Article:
The last big change from the previous model is a bigger battery. Lenovo’s replaced the Yoga 900’s 66 watt-hour model with a 78WHr unit in the 910. The company says this upgrade increases the battery life during local video playback in the 910 by one hour—while the Yoga 900 claimed eight hours, the 910 claims nine. However, in our testing, we actually exceeded that figure (more on that below).
Aside from small differences, the overall shape and design of the Yoga hasn’t changed. The revamped chassis is actually a tiny bit thinner, shrinking ever so slightly from 0.59 inches to 0.56 inches in the 910. Its depth saw a similar reduction, going down by an scant 0.02 inches. Yet strangely, the overall weight has increased, from 2.86 pounds for the Yoga 900 to 3.04 pounds for the Yoga 910. That’s still not terribly heavy for a convertible ultrabook, and it puts the Yoga 910 on equal footing with the updated and seemingly evenly matched HP Spectre x360.
The Yoga’s trademark watchband hinge is still in place, looking as dazzling as ever. It allows for full rotation of the display, meaning you can use it as a traditional laptop or tablet, or just prop it up in a tent shape for screen-viewing.
The keyboard is easy and comfortable to use, despite its shallow travel, and it has an excellent feel overall. It offers an adjustable backlight with two brightness settings. The trackpad is also perfectly accurate and is one of the best we’ve used on a laptop from any manufacturer.
Port selection is quite limited due to the laptop’s thin design. On the right side, you get a headset jack and a lone USB 3.0 port that features always-on charging. There’s also a tiny button that allows you to enter the recovery environment or boot menu. The left side features a USB Type-C port that supports USB 3.0 and video out (DisplayPort natively or HDMI and VGA with a dongle). The power connector is actually a USB 2.0 port, but uses a USB-C connector—and strangely, it’s the only USB-C port you can use to charge the machine. Unfortunately, to create a more tapered chassis, Lenovo didn’t include an SD card reader. And despite its growing adoption, the company didn’t include support for Thunderbolt 3.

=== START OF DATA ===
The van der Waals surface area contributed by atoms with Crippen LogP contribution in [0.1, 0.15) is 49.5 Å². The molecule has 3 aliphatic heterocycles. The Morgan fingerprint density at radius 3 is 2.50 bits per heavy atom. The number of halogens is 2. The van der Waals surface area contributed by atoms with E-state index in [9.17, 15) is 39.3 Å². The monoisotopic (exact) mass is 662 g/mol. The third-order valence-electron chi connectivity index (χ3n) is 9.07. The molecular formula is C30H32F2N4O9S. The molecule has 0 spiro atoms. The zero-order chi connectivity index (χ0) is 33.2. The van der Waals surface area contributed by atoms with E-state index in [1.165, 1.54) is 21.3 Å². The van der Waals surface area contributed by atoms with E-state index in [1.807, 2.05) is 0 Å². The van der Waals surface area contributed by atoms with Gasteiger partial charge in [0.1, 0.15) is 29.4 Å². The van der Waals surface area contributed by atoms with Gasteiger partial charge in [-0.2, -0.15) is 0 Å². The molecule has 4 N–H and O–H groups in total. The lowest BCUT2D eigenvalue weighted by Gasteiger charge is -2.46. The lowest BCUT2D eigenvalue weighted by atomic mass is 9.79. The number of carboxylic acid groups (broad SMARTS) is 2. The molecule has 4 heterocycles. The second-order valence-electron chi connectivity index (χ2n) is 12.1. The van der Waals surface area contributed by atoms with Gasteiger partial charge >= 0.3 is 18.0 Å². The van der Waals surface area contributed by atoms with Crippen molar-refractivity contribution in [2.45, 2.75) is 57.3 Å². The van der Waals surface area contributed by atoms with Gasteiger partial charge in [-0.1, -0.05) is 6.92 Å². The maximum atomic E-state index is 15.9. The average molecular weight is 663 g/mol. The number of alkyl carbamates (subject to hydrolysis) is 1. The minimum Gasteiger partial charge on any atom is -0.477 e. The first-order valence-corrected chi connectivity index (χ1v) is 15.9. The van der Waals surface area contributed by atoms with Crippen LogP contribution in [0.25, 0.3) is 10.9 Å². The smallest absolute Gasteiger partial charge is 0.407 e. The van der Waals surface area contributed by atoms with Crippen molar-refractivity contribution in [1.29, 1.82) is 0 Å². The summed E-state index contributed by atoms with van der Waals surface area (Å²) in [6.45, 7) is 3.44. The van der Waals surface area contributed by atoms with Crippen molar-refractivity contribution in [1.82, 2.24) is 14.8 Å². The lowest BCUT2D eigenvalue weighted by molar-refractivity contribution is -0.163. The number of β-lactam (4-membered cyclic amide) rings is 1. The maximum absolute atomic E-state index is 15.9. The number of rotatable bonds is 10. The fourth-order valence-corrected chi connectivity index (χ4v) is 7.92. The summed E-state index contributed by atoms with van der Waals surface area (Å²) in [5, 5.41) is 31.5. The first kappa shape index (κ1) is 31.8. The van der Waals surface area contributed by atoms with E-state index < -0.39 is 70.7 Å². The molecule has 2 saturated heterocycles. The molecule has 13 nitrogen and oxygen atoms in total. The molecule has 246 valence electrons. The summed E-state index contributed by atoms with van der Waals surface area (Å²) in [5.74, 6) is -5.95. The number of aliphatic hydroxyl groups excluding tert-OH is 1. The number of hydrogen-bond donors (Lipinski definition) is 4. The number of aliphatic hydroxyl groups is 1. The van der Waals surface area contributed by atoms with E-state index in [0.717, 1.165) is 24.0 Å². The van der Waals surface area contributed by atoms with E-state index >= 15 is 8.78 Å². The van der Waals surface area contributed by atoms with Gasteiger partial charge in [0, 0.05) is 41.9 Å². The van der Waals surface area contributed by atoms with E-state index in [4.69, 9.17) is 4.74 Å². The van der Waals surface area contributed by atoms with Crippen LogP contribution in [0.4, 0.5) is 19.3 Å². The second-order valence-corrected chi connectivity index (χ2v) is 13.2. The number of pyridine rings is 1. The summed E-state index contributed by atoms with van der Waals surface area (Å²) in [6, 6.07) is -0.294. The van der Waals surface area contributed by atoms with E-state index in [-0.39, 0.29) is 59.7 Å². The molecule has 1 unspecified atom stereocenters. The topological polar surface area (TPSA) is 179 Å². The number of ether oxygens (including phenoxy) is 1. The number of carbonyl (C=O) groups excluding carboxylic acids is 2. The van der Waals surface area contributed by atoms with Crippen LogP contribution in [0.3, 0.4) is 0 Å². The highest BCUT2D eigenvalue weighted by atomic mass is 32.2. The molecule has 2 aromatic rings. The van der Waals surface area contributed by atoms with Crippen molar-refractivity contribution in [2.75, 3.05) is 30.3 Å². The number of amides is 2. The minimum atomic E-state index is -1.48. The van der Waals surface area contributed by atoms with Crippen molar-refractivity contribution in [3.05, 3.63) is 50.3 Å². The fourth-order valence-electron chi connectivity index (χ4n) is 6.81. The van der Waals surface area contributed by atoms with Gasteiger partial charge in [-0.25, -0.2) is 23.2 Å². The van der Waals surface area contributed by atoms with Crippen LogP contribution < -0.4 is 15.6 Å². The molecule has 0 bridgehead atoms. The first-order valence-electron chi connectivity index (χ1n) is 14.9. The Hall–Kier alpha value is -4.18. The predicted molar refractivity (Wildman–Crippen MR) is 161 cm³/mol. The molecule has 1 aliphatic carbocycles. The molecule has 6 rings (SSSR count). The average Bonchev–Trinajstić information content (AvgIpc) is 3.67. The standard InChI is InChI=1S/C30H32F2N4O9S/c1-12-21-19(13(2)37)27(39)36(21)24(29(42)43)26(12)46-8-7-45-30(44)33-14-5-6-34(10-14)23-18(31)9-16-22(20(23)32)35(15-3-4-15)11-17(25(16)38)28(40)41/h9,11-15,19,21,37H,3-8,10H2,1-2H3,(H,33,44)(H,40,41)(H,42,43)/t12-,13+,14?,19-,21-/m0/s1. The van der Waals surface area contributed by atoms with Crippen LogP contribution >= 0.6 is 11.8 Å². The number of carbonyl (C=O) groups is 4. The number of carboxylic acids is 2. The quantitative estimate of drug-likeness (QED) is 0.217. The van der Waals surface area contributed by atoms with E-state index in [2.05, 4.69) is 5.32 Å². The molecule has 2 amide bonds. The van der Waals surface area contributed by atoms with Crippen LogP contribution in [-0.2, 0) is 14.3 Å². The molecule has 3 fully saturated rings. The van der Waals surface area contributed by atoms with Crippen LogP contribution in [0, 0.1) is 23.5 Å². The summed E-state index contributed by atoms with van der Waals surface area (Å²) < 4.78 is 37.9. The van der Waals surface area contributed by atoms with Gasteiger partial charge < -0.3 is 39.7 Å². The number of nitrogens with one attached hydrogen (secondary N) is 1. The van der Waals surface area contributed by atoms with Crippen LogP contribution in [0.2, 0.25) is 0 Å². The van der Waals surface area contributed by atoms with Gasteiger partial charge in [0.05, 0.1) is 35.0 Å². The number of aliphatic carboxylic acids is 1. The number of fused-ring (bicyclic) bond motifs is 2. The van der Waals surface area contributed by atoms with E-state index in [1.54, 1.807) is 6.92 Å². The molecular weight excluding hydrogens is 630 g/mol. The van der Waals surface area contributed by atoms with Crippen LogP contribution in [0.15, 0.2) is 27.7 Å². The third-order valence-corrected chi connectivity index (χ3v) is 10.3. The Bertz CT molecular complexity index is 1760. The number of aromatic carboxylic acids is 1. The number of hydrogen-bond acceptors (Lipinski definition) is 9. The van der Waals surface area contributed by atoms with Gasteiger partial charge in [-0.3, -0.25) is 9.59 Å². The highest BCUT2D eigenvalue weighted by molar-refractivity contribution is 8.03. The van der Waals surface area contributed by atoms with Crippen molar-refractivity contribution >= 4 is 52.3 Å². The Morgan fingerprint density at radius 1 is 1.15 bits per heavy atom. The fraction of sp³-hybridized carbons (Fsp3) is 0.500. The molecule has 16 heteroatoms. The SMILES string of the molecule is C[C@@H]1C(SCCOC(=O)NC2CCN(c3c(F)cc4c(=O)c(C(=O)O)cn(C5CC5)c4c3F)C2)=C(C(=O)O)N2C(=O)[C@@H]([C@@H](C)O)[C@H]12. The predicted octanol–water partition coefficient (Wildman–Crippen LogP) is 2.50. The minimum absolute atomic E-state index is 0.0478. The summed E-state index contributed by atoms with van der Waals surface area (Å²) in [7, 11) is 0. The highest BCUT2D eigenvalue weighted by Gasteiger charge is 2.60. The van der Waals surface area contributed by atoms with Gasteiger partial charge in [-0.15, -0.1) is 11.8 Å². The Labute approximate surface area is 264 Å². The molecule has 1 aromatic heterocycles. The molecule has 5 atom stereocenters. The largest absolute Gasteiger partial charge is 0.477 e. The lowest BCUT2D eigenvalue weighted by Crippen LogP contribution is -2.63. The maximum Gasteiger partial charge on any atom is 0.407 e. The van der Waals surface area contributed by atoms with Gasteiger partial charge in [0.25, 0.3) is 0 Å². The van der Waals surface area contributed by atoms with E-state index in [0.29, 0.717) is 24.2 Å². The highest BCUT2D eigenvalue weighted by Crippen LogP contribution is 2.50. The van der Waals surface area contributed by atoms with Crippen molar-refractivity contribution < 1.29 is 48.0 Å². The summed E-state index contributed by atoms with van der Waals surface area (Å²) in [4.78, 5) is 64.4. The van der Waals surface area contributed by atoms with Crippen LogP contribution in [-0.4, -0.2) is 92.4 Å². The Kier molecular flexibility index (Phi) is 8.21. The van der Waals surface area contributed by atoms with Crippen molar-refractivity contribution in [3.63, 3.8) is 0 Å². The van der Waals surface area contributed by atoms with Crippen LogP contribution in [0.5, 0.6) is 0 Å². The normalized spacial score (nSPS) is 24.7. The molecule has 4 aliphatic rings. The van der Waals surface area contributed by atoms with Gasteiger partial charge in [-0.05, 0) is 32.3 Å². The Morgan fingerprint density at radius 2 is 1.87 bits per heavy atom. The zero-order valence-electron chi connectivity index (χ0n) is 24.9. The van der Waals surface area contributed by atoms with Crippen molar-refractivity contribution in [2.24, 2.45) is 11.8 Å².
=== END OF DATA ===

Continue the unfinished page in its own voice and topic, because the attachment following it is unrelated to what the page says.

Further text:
Given the nature of convertible ultrabooks, there’s not much room to alter the notebook’s guts—nor the ability to go off in an unexpected direction with the internal design. So, much of the Yoga 910’s competition has extremely similar specs. Its biggest rival, the HP Spectre x360, has an almost identical configuration. The Dell XPS 13 is similarly rigged-out, despite its traditional form factor. The Acer Swift 7 also shares many of the same specs, but uses a lower-end Kaby Lake processor. Asus’s Zenbook 3 uses the same Kaby Lake CPU as the Yoga 910. And then there’s the Surface Book i7. It’s a crowded field, so let’s see how the Yoga 910 fared.
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